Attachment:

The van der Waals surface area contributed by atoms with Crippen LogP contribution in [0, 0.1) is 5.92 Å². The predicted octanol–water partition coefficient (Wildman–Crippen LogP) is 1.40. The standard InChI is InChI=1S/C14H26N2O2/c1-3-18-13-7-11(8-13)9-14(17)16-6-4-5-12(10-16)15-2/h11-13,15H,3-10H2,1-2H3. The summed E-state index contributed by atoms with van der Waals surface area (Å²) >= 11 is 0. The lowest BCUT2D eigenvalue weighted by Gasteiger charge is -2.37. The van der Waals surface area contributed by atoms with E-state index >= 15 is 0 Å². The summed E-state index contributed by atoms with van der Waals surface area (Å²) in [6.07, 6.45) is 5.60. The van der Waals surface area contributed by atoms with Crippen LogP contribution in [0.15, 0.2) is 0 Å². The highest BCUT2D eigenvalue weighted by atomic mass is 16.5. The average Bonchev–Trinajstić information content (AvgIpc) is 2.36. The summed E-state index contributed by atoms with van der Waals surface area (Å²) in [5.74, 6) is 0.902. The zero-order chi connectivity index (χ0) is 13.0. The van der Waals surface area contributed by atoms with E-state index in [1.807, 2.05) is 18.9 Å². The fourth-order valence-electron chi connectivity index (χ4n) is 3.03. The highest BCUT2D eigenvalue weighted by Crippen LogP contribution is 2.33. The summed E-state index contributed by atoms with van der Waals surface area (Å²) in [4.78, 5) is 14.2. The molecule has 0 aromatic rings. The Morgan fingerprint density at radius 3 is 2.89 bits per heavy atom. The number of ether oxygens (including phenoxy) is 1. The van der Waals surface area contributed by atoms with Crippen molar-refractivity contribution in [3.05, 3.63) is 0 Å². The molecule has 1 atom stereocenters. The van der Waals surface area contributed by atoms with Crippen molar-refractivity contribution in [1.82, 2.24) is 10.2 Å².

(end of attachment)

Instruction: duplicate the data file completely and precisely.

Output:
The van der Waals surface area contributed by atoms with Crippen LogP contribution in [0, 0.1) is 5.92 Å². The predicted octanol–water partition coefficient (Wildman–Crippen LogP) is 1.40. The standard InChI is InChI=1S/C14H26N2O2/c1-3-18-13-7-11(8-13)9-14(17)16-6-4-5-12(10-16)15-2/h11-13,15H,3-10H2,1-2H3. The summed E-state index contributed by atoms with van der Waals surface area (Å²) >= 11 is 0. The lowest BCUT2D eigenvalue weighted by Gasteiger charge is -2.37. The van der Waals surface area contributed by atoms with E-state index >= 15 is 0 Å². The summed E-state index contributed by atoms with van der Waals surface area (Å²) in [6.07, 6.45) is 5.60. The van der Waals surface area contributed by atoms with Crippen LogP contribution in [0.15, 0.2) is 0 Å². The highest BCUT2D eigenvalue weighted by atomic mass is 16.5. The average Bonchev–Trinajstić information content (AvgIpc) is 2.36. The summed E-state index contributed by atoms with van der Waals surface area (Å²) in [5.74, 6) is 0.902. The zero-order chi connectivity index (χ0) is 13.0. The van der Waals surface area contributed by atoms with E-state index in [1.807, 2.05) is 18.9 Å². The fourth-order valence-electron chi connectivity index (χ4n) is 3.03. The highest BCUT2D eigenvalue weighted by Crippen LogP contribution is 2.33. The summed E-state index contributed by atoms with van der Waals surface area (Å²) in [4.78, 5) is 14.2. The molecule has 0 aromatic rings. The Morgan fingerprint density at radius 3 is 2.89 bits per heavy atom. The number of ether oxygens (including phenoxy) is 1. The van der Waals surface area contributed by atoms with Crippen molar-refractivity contribution in [3.05, 3.63) is 0 Å². The molecule has 1 atom stereocenters. The van der Waals surface area contributed by atoms with Crippen molar-refractivity contribution in [1.82, 2.24) is 10.2 Å².